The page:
fortune, their way of living; deference to their authority is
established. They are almost always deserving of this authority; born
and brought up to exercise it they find in tradition, in family
example and in family pride, powerful ties that nourish public spirit
in them; there is some probability of their comprehending the duties
with which their prerogative endows them.

Such is the renovation, which the feudal régime admits of. The
ancient chieftain can still guarantee his pre-eminence by his
services, and remain popular without ceasing to be privileged. Once a
captain in his district and a permanent gendarme, he is to become the
resident and beneficent proprietor, the voluntary promoter of useful
undertakings, obligatory guardian of the poor, the gratuitous
administrator and judge of the canton, the unsalaried deputy of the
king, that is to say, a leader and protector as previously, through a
new system of patronage accommodated to new circumstances. Local
magistrate and central representative, these are his two principal
functions, and, if we extend our observation beyond France we find
that he exercises either one or the other, or both together.


[1]. See note 1 at the end of the volume

[2]. One league (lieu) ca. 4 km. (SR.)

[3]. Suger "Vie de Louis VI.," chap. VIII. - Philippe I. became
master of the Château de Montlhéry only by marrying one of his sons to
the heiress of the fief. He thus addressed his successor: "My child,
take good care to keep this tower of which the annoyances have made me
grow old, and whose frauds and treasons have given me no peace nor

[4]. Léonce de Lavergne, "Les Assemblées Povinciales," p. 19. -
Consult the official statement of the provincial assemblies, and
especially the chapters treating of the vingtièmes (an old tax of one-
twentieth on incomes.-TR.)

[5]. A report made by Treilhard in the name of the ecclesiastic
committee, (Moniteur, 19th December, 1789): The religious
establishments for sale in Paris alone were valued at 150 millions.
Later (in the session of the 13th February, 1791), Amelot estimates
the property sold and to be sold, not including forests, at 3,700
millions. M. de Bouillé estimates the revenue of the clergy at 180
millions. (Mémoires, p.44). [French currency is so well known to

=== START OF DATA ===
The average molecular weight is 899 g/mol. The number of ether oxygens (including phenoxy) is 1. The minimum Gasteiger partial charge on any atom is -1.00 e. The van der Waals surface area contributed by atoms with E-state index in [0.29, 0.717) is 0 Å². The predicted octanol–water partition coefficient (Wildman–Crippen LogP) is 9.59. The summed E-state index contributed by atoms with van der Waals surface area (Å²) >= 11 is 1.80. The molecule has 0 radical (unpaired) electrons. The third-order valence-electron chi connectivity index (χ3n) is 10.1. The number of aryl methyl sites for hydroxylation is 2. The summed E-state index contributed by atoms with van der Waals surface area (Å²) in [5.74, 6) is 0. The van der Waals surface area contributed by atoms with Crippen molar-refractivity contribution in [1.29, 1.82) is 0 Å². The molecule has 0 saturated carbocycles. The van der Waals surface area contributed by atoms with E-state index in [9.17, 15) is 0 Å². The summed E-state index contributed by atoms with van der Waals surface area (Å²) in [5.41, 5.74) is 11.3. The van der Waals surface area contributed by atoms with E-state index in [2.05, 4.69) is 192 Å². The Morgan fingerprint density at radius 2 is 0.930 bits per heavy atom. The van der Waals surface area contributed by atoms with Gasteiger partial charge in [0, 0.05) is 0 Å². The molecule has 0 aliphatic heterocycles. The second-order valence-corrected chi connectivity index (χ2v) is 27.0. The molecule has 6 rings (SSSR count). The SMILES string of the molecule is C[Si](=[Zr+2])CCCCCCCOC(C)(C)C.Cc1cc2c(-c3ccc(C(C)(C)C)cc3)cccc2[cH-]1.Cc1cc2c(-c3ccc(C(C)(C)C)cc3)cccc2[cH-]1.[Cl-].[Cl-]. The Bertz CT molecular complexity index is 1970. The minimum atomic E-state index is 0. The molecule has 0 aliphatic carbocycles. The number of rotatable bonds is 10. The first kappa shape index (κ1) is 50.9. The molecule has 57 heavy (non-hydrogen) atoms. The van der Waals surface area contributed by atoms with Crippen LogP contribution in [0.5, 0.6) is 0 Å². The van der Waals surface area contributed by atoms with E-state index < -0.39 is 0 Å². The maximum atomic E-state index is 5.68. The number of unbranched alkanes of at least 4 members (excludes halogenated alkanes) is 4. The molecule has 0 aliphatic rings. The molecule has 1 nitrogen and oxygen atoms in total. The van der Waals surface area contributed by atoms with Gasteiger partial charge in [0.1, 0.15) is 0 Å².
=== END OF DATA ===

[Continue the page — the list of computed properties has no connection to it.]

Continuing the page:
readers in general it is not deemed necessary to reduce statements of
this kind to the English or American standard, except in special

[6] A report by Chasset on Tithes, April, 1790. Out of 123
millions 23 go for the costs of collection: but, in estimating the
revenue of an individual the sums he pays to his intendants, overseers
and cashiers are not deducted. - Talleyrand (October l0, 1789)
estimates the revenue of real property at 70 millions and its value at
2,100 millions. On examination however both capital and revenue are
found considerably larger than at first supposed. (Reports of
Treilbard and Chasset). Moreover, in his valuation, Talleyrand left
out habitations and their enclosures as well as a reservation of one-
fourth of the forests. Besides this there must be included in the
revenue before 1789 the seigniorial rights enjoyed by the Church.
Finally, according to Arthur Young, the rents which the French
proprietor received were not two and a half per cent. as nowadays but
three and three quarters per cent - The necessity of doubling the
figures to obtain a present money valuation is supported by
innumerable facts, and among others the price of a day's labor, which
at that time was nineteen sous. (Arthur Young). (Today, in 1999, in
France the minimum legal daily wage is around 300 francs. 20 sous
constituted a franc. So the sums referred to by Taine under the
Revolution must be multiplied with at least 300 in order to compare
them with 1990 values. To obtain dollars multiply with 50. SR.)

[7]. National archives, among the papers of the ecclesiastical
committee, box (portfolios) 10, 11, 13, 25. - Beugnot's Memoirs, I.
49, 79. - Delbos, "L'Eglise de France," I. 399. - Duc de Lévis,
"Souvenirs et Portraits," p.156.

[8]. Léonce de Lavergne, "Économie Rurale en France," p.24. -
Perin, "La Jeunesse de Robespierre," (Statements of grievances in
Artois), p.317. ( In French "cahiers des doleances" - statements of
local complaints and expectations - prepared all over France for use